About Erectile Dysfunction
Erectile dysfunction (ED), a condition where a man has difficulty achieving and maintaining an erection, occurs in 18 percent of men over the age of 20, according to research published in the February 2007 issue of “The American Journal of Medicine.” According to this research, this problem becomes more common as men age -- as many as 70 percent of men age 70 and older report this concern. However, ED is not considered a normal part of aging. In most cases, there is a physical cause -- the most common being poor blood flow to the area. Men with diabetes, heart disease and high blood pressure are more likely to suffer from ED. The penis needs sufficient blood flow to become erect, and these conditions often damage the blood vessels or constrict blood flow to the organ. Since ED is so common, dietary substances such as caffeine have been suspected of contributing to this problem.
Caffeine and Blood Flow
Because caffeine can act as a vasoconstrictor, a substance that narrows blood vessels, it has been postulated to worsen ED. But the effects of caffeine on blood flow may seem a bit contradictory. Initially, a mild constriction of blood flow can occur, but this effect is temporary and not common in habitual caffeine consumers. Caffeine primarily acts as a vasodilator, which means it improves blood flow -- which can be beneficial to ED. Caffeine also stimulates the central nervous system, causing a sudden burst of energy and alertness. Interestingly, caffeine is the most widely consumed stimulant in the world. Caffeine is consumed in the diets of 89 percent of US adults on a daily basis, with 70 percent of this caffeine consumption coming from coffee, according to a study published in the May 2015 issue of “American Society for Nutrition.”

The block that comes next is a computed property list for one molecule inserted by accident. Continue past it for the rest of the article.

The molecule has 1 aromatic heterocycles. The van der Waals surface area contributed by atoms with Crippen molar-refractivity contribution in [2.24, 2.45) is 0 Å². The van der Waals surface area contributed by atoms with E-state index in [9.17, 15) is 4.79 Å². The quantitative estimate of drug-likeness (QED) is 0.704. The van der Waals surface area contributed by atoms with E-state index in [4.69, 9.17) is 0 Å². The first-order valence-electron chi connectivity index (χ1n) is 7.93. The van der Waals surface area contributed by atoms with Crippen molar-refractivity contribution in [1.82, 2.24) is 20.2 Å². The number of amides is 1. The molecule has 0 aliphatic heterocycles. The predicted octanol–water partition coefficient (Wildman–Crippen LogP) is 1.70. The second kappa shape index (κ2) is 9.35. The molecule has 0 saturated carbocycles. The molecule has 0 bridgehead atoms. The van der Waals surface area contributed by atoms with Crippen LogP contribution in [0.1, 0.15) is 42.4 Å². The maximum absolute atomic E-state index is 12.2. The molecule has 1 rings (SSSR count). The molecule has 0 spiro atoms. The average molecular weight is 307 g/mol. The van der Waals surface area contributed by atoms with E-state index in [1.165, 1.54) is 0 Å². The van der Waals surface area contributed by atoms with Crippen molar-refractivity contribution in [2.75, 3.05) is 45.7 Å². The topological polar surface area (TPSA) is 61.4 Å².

Caffeine and Erectile Dysfunction
Since caffeine is found in beverages that have additional health effects, such as the beneficial antioxidants in coffee and tea, or the less beneficial sugars in energy drinks, it can be challenging for researchers to tease out which effects are caffeine-related and which effects are from other substances. Coffee, for example, contains hundreds of compounds that can impact human health. A review article published in the September 2013 issue of “Journal of American College of Cardiology” reported that regular coffee consumption was either neutral or beneficial to a variety of health outcomes, including heart disease, diabetes and death from all causes. Caffeine seems to also favorably influence ED. A study published in the April 2015 issue of “PLoS One” analyzed self-reported data from over 3700 men, and linked 2 to 3 daily cups of coffee daily to a reduced risk of ED.
Warnings and Precautions
Caffeine intake equivalent to 2 to 3 cups of daily coffee appears to be have neutral or beneficial health effects in most people, and does not appear to cause ED. However, excess caffeine can cause symptoms such as sleep disruptions, headaches, anxiety and palpitations -- strong or rapid heartbeats. If you have any health problems, are pregnant or have trouble sleeping and want to include caffeinated beverages, discuss caffeine use with your doctor. Also, because caffeine pills or powder have the potential to provide harmful, even lethal doses of caffeine, these should be avoided unless specifically recommended by your doctor. Finally, if you have ED, see your doctor for advice and treatment options.
Reviewed by: Kay Peck, MPH, RD
- The American Journal of Medicine: Prevalence and Risk Factors for Erectile Dysfunction in the US
- PLoS One: Role of Caffeine Intake on Erectile Dysfunction in US Men: Results from NHANES 2001-2004
- American Society for Nutrition: Trends in Intake and Sources of Caffeine in the Diets of US Adults: 2001–2010
- Journal of the American Heart Association: Caffeine Consumption and Cardiovascular Risks: Little Cause for Concern
- International Journal of Vascular Medicine: Caffeine's Vascular Mechanisms of Action
- Journal of the American College of Cardiology: Effects of Habitual Coffee Consumption on Cardiometabolic Disease, Cardiovascular Health, and All-Cause Mortality